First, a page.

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BMC Provides Free Colonoscopies as Part of State Pilot Program
March 25, 2009



PITTSFIELD, MA - Colorectal cancer is the third leading cause of cancer death among Massachusetts residents. With proper screening, many deaths can be prevented, yet only half of the people who need colorectal cancer screening get screened. To bridge that gap, Berkshire Medical Center and eight other Massachusetts hospitals provided colonoscopies at no charge to pre-qualified and selected patients on March 21st as part of the first state-wide colonoscopy event.

BMC was the only participating hospital in Western Massachusetts, and provided free colonoscopies to five patients. Several physicians, BMC nurses and technicians from the Endoscopy Unit, BMC staff, and employees of the Community Health Programs volunteered their time and expertise for the program.

Participating physicians included: Ira Schmelkin, MD, Division Chief of Gastroenterology at BMC, Timothy Counihan, MD, Chairman, Department of Surgery, Robert Fanelli, MD, Arthur Wasser, MD, Rangan Murali, MD, Marcella Bradway, MD, and Thomas Dunzendorfer, MD.

The American Gastroenterological Association (AGA) Institute and the New England Division of the American Cancer Society hosted the first Massachusetts Free Colonoscopy Pilot program to help educate patients about the importance of colorectal cancer screening and to encourage all individuals over age 50 to undergo this important life-saving test. This is the only multi-hospital screening program around the country.

“The AGA Institute firmly believes that all Americans should have access to lifesaving colorectal cancer screenings,” said Carla Ginsburg, MD, MPH, AGAF, councilor of the AGA Institute. “The AGA is pleased to be working with the American Cancer Society to ensure patients have access to colorectal cancer screenings and to encourage all patients over age 50 to talk with their doctor about colorectal cancer screening. We also appreciate the support we have received from the Massachusetts Department of Health.”

Individuals who do not have health insurance are less likely to undergo preventive screening for colorectal cancer. Therefore, these individuals have a higher death rate due to more advanced disease at diagnosis.

This event was designed to increase awareness of the need for colorectal cancer screening and provided free screening for some individuals who could not otherwise afford this vital test. More than 30 gastroenterologists at the nine hospitals participated in the event.

Janet McGrail Spillane, Massachusetts Vice President of Health Initiatives for the American Cancer Society said, “Colon cancer testing helps us actually prevent cancer from occurring, when we find polyps and have them removed. Although it is the third most common cause of cancer death in both men and women in America, it is preventable, treatable, and beatable.”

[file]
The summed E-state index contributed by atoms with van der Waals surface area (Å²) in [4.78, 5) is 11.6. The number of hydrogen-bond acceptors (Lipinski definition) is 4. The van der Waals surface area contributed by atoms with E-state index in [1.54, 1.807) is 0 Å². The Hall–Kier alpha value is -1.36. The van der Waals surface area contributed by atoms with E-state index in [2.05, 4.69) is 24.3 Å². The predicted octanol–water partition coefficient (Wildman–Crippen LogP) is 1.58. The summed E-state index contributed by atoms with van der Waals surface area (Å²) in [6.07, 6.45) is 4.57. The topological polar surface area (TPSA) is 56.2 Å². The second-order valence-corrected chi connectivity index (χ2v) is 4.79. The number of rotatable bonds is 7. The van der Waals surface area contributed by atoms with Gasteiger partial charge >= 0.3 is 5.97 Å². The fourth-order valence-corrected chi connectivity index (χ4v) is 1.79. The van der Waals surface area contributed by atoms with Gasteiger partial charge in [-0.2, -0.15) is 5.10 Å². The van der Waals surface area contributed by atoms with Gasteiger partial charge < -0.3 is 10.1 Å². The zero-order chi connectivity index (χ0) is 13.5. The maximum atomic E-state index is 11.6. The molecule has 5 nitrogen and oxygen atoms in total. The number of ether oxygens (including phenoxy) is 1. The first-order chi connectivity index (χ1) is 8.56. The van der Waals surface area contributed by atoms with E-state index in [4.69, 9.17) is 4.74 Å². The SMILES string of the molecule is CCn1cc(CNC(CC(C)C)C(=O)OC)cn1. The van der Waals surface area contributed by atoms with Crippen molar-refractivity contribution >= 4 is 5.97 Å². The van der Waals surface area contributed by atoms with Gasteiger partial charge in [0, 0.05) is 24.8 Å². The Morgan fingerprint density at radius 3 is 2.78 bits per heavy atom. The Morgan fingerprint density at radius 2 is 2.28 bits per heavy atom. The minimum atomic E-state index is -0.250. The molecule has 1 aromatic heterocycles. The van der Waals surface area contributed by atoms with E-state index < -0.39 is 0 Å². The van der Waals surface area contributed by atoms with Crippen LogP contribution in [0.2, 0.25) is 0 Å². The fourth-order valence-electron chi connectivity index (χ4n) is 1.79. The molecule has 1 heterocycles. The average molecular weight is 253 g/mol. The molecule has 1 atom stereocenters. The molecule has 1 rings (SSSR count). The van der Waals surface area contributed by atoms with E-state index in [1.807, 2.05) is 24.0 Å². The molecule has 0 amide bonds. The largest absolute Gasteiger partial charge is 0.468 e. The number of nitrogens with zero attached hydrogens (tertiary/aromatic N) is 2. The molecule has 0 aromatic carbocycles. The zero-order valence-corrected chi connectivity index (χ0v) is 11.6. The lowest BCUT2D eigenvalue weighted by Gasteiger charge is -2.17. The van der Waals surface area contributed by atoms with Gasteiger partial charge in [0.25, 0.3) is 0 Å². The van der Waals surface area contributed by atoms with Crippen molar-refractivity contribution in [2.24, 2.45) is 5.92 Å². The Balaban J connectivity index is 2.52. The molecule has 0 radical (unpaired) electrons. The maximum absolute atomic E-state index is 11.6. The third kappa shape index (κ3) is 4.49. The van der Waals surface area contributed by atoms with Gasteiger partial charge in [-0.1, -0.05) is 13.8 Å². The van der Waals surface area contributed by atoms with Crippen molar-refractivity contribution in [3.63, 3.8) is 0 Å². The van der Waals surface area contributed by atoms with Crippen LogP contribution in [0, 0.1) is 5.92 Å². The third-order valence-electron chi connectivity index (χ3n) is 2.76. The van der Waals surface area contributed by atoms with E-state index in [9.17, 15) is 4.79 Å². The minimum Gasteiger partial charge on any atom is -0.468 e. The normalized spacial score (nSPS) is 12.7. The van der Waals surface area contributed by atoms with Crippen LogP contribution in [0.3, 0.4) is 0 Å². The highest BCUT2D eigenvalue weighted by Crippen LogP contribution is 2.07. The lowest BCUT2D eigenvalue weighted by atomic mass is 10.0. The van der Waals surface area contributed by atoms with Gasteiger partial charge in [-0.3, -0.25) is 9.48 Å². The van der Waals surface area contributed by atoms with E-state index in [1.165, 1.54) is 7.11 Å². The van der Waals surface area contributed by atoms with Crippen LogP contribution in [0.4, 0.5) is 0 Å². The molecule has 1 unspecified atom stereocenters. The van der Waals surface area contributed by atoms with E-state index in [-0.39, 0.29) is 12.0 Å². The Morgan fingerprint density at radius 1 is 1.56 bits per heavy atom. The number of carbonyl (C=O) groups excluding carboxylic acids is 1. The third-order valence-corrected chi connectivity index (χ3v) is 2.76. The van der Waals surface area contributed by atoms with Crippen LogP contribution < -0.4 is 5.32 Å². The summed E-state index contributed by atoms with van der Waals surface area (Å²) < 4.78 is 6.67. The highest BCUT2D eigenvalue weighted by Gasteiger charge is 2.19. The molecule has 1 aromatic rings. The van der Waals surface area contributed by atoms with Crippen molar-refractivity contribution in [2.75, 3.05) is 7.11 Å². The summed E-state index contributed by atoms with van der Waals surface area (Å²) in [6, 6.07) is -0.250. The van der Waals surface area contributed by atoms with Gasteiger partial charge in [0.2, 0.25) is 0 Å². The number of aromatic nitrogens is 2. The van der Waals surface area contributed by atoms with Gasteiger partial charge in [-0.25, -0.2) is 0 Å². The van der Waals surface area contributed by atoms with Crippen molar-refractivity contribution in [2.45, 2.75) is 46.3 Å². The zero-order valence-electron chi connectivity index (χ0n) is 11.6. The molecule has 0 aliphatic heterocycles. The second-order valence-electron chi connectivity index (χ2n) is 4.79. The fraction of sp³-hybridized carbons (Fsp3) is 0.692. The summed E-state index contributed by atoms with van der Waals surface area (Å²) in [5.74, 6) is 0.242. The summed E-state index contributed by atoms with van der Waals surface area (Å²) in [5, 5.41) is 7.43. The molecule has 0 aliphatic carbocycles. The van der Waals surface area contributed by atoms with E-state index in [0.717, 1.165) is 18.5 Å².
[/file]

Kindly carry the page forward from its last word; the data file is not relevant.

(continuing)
The Massachusetts Free Colonoscopy Pilot program, held on March 21st, was a small screening pilot conducted with the assistance of the Department of Public Health Women’s Health Network (WHN) and Men’s Health Partnership (MHP). Through this partnership, the organizations provided a broad based screening event targeting low income uninsured adults age 50 and over. The WHN and MHP provided the infrastructure that enabled a screening pilot that was implemented and evaluated in such a short time frame. Patients were selected through the WHN and MHP programs. Unfortunately, it was beyond the capacity of this program to accept patients for colonoscopy who were not referred by the Department of Public Health.

“We are very pleased that so many hospitals were willing to participate in this important event. It is so important that people over 50 get screened regularly, and we do not want cost to deter anyone from receiving this service,” said Jewel Mullen, MD, MPH, MPA, Director of the Bureau of Community Health Access and Promotion, MA Department of Public Health. “We hope that this can become an annual event.”

About Colorectal Cancer
According to the American Cancer Society, colon cancer is the third most common cancer diagnosed in men and women in the U.S. and is the third leading cause of cancer death for men and women. Colon cancer is preventable, treatable and beatable. It can be prevented by finding and removing polyps before they become cancerous and is highly treatable if found in its early stages.

In Massachusetts, an estimated 3,560 new cases of colorectal cancer were diagnosed in 2008 and an estimated 1,100 individuals died of the disease. It is estimated nationally, that half of all deaths due to colon cancer could be prevented if everyone age 50 and over got screened.

Fortunately, statewide, Massachusetts is doing slightly better than the U.S. in screening and outcomes, and the screening rates have been steadily increasing. In addition to this pilot project, Massachusetts is focusing on Hispanic and black non-Hispanic men who have been found to be diagnosed at a later stage of disease when the opportunity for healthier outcomes decreases. Despite all efforts it is important to insure that everyone has the appropriate information and access to life-saving screening in a timely fashion.

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